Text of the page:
Can Clemson take it to the next level?

Hours after Gordon Hayward's desperation half-court shot barely missed and Duke had snuffed out Butler's chance at an historic national title, there was a late-night news alert that garnered plenty of surprise looks around the Final Four media room.

Oliver Purnell had bolted Clemson for Big East bottom-feeder DePaul.

"I was pretty surprised when I saw that," said Brad Brownell, who had just finished his fourth season at Wright State, winning 20 or more games in all four seasons. "I don't think anybody in the basketball business knew that Oliver was looking to leave."

He was right. No one at Clemson even considered the possibility.

Clemson athletic director Terry Don Phillips knew Purnell had interviewed, but had no idea he would actually take the job. The Tigers had advanced to the NCAA tournament three straight seasons. They'd lost in the first round in each of the three, but Phillips said there was no pressure on Purnell to leave.

"I was totally surprised," Phillips said. "When he took over, we were really down and he made us a factor in the ACC. Prior to Oliver coming, people took us lightly. But when you played Clemson after Oliver had done what he did, you had to play well to beat us."

Sure, there were those who understandably groaned about Clemson's traditional fast starts turning into quick exits. But that was a minority among the faithful. For the most part, the Clemson fan base embraced the up-tempo, pressing style, turning Littlejohn Coliseum into a blinding orange inferno lately.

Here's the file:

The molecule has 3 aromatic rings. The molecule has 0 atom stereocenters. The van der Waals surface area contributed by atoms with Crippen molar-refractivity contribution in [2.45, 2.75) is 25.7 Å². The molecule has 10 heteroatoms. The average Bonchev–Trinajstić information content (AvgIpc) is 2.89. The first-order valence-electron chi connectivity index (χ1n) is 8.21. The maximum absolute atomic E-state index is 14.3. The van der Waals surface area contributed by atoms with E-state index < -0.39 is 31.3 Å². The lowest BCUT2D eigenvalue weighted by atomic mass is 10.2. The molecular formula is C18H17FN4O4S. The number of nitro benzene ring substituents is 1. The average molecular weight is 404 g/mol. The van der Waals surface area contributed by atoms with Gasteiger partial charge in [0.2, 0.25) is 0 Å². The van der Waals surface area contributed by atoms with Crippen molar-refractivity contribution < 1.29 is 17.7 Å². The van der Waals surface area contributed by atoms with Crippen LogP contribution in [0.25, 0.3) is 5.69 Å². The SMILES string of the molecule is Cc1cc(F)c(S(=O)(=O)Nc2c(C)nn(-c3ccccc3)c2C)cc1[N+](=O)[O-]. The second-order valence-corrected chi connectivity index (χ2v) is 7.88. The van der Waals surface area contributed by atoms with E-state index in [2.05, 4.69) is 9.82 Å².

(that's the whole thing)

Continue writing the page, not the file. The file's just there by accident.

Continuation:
So after the surprise departure, Phillips was faced with a dilemma. Within a day he called Brownell, having gotten word through a number of sources that he was a quality coach and a low-maintenance employee who would work hard to maintain the Clemson program.

So that was the plan -- at least until a curveball was tossed into the process.

"When I heard Oliver took the DePaul job, I immediately thought about the Clemson job as a great fit for me," said Brownell, who had worked under Jerry Wainwright at UNC Wilmington before taking over for him and leading the Seahawks to two NCAA tournaments. (How ironic that Wainwright's firing at DePaul ultimately opened up the Clemson job for his former assistant.)

"I thought they would maybe give it to [Purnell assistant] Ron Bradley, but then I got a call and thought I had a chance," Brownell said. "Then came Rick Stansbury and that was out of left field."

Clemson is in the middle of the SEC footprint and Mississippi State has been a consistent presence in the league. Phillips had to inquire.